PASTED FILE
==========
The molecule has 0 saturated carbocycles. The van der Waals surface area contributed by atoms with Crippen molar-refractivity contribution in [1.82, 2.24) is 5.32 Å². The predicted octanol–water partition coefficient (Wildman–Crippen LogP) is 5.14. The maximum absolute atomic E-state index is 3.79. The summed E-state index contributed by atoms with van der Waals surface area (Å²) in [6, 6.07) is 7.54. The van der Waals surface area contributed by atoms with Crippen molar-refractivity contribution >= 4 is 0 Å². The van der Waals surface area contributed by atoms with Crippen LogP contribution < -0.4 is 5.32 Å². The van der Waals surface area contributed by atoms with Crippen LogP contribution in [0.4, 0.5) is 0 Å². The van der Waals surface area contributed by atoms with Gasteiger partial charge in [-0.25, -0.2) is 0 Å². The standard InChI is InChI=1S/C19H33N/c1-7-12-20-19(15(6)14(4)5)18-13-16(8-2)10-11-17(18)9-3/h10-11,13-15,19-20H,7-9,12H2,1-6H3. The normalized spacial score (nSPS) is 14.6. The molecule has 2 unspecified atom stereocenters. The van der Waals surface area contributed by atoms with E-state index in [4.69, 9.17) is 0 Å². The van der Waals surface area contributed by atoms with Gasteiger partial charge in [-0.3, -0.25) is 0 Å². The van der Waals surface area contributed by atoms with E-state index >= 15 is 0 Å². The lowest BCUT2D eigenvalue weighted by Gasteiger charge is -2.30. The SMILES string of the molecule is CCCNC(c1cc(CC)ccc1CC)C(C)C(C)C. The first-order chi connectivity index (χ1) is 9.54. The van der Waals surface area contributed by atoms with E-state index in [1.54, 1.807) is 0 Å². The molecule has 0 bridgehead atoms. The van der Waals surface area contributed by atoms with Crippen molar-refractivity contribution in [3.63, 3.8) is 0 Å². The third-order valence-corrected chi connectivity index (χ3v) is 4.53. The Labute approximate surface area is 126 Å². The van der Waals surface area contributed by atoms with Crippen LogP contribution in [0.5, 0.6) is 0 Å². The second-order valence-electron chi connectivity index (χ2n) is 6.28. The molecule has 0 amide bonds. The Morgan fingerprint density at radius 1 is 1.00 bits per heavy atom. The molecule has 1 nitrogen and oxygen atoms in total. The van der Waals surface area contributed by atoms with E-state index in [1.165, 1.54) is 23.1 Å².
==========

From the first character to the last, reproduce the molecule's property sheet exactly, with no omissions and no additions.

The molecule has 0 saturated carbocycles. The van der Waals surface area contributed by atoms with Crippen molar-refractivity contribution in [1.82, 2.24) is 5.32 Å². The predicted octanol–water partition coefficient (Wildman–Crippen LogP) is 5.14. The maximum absolute atomic E-state index is 3.79. The summed E-state index contributed by atoms with van der Waals surface area (Å²) in [6, 6.07) is 7.54. The van der Waals surface area contributed by atoms with Crippen molar-refractivity contribution >= 4 is 0 Å². The van der Waals surface area contributed by atoms with Crippen LogP contribution < -0.4 is 5.32 Å². The van der Waals surface area contributed by atoms with Crippen LogP contribution in [0.4, 0.5) is 0 Å². The van der Waals surface area contributed by atoms with Gasteiger partial charge in [-0.25, -0.2) is 0 Å². The standard InChI is InChI=1S/C19H33N/c1-7-12-20-19(15(6)14(4)5)18-13-16(8-2)10-11-17(18)9-3/h10-11,13-15,19-20H,7-9,12H2,1-6H3. The normalized spacial score (nSPS) is 14.6. The molecule has 2 unspecified atom stereocenters. The van der Waals surface area contributed by atoms with E-state index in [4.69, 9.17) is 0 Å². The van der Waals surface area contributed by atoms with Gasteiger partial charge in [-0.3, -0.25) is 0 Å². The van der Waals surface area contributed by atoms with E-state index >= 15 is 0 Å². The lowest BCUT2D eigenvalue weighted by Gasteiger charge is -2.30. The SMILES string of the molecule is CCCNC(c1cc(CC)ccc1CC)C(C)C(C)C. The first-order chi connectivity index (χ1) is 9.54. The van der Waals surface area contributed by atoms with E-state index in [1.54, 1.807) is 0 Å². The molecule has 0 bridgehead atoms. The van der Waals surface area contributed by atoms with Crippen molar-refractivity contribution in [3.63, 3.8) is 0 Å². The third-order valence-corrected chi connectivity index (χ3v) is 4.53. The Labute approximate surface area is 126 Å². The van der Waals surface area contributed by atoms with Crippen LogP contribution in [0.5, 0.6) is 0 Å². The second-order valence-electron chi connectivity index (χ2n) is 6.28. The molecule has 0 amide bonds. The Morgan fingerprint density at radius 1 is 1.00 bits per heavy atom. The molecule has 1 nitrogen and oxygen atoms in total. The van der Waals surface area contributed by atoms with E-state index in [1.165, 1.54) is 23.1 Å².